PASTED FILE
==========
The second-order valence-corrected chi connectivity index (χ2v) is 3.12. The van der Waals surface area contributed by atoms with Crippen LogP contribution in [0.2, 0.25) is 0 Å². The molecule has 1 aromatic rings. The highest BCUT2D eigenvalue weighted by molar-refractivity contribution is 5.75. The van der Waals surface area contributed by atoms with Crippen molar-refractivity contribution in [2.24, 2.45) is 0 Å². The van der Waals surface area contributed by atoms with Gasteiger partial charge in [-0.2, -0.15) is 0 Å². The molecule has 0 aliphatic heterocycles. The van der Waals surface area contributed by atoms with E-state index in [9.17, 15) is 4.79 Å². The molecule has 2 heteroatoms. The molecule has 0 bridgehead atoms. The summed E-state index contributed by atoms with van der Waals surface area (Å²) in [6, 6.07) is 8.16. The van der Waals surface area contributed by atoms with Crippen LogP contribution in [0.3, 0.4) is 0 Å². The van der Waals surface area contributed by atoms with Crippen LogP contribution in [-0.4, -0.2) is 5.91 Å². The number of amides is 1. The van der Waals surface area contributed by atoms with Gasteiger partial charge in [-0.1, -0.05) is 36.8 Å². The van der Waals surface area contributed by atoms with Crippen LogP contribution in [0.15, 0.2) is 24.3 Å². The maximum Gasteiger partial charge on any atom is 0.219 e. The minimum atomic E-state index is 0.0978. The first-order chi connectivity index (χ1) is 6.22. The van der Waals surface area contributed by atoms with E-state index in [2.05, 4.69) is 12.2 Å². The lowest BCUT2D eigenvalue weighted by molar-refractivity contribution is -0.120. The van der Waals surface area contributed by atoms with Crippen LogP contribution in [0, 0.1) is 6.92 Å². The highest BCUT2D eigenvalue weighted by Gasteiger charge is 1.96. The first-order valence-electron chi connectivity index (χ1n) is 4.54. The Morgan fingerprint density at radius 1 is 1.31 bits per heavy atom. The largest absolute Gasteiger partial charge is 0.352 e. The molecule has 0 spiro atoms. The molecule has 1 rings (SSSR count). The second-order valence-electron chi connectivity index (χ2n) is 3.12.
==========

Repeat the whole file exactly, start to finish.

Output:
The second-order valence-corrected chi connectivity index (χ2v) is 3.12. The van der Waals surface area contributed by atoms with Crippen LogP contribution in [0.2, 0.25) is 0 Å². The molecule has 1 aromatic rings. The highest BCUT2D eigenvalue weighted by molar-refractivity contribution is 5.75. The van der Waals surface area contributed by atoms with Crippen molar-refractivity contribution in [2.24, 2.45) is 0 Å². The van der Waals surface area contributed by atoms with Gasteiger partial charge in [-0.2, -0.15) is 0 Å². The molecule has 0 aliphatic heterocycles. The van der Waals surface area contributed by atoms with E-state index in [9.17, 15) is 4.79 Å². The molecule has 2 heteroatoms. The molecule has 0 bridgehead atoms. The summed E-state index contributed by atoms with van der Waals surface area (Å²) in [6, 6.07) is 8.16. The van der Waals surface area contributed by atoms with Crippen LogP contribution in [0.3, 0.4) is 0 Å². The van der Waals surface area contributed by atoms with Crippen LogP contribution in [-0.4, -0.2) is 5.91 Å². The number of amides is 1. The van der Waals surface area contributed by atoms with Gasteiger partial charge in [-0.1, -0.05) is 36.8 Å². The van der Waals surface area contributed by atoms with Crippen LogP contribution in [0.15, 0.2) is 24.3 Å². The maximum Gasteiger partial charge on any atom is 0.219 e. The minimum atomic E-state index is 0.0978. The first-order chi connectivity index (χ1) is 6.22. The van der Waals surface area contributed by atoms with E-state index in [2.05, 4.69) is 12.2 Å². The lowest BCUT2D eigenvalue weighted by molar-refractivity contribution is -0.120. The van der Waals surface area contributed by atoms with Crippen LogP contribution in [0, 0.1) is 6.92 Å². The highest BCUT2D eigenvalue weighted by Gasteiger charge is 1.96. The first-order valence-electron chi connectivity index (χ1n) is 4.54. The Morgan fingerprint density at radius 1 is 1.31 bits per heavy atom. The largest absolute Gasteiger partial charge is 0.352 e. The molecule has 0 spiro atoms. The molecule has 1 rings (SSSR count). The second-order valence-electron chi connectivity index (χ2n) is 3.12.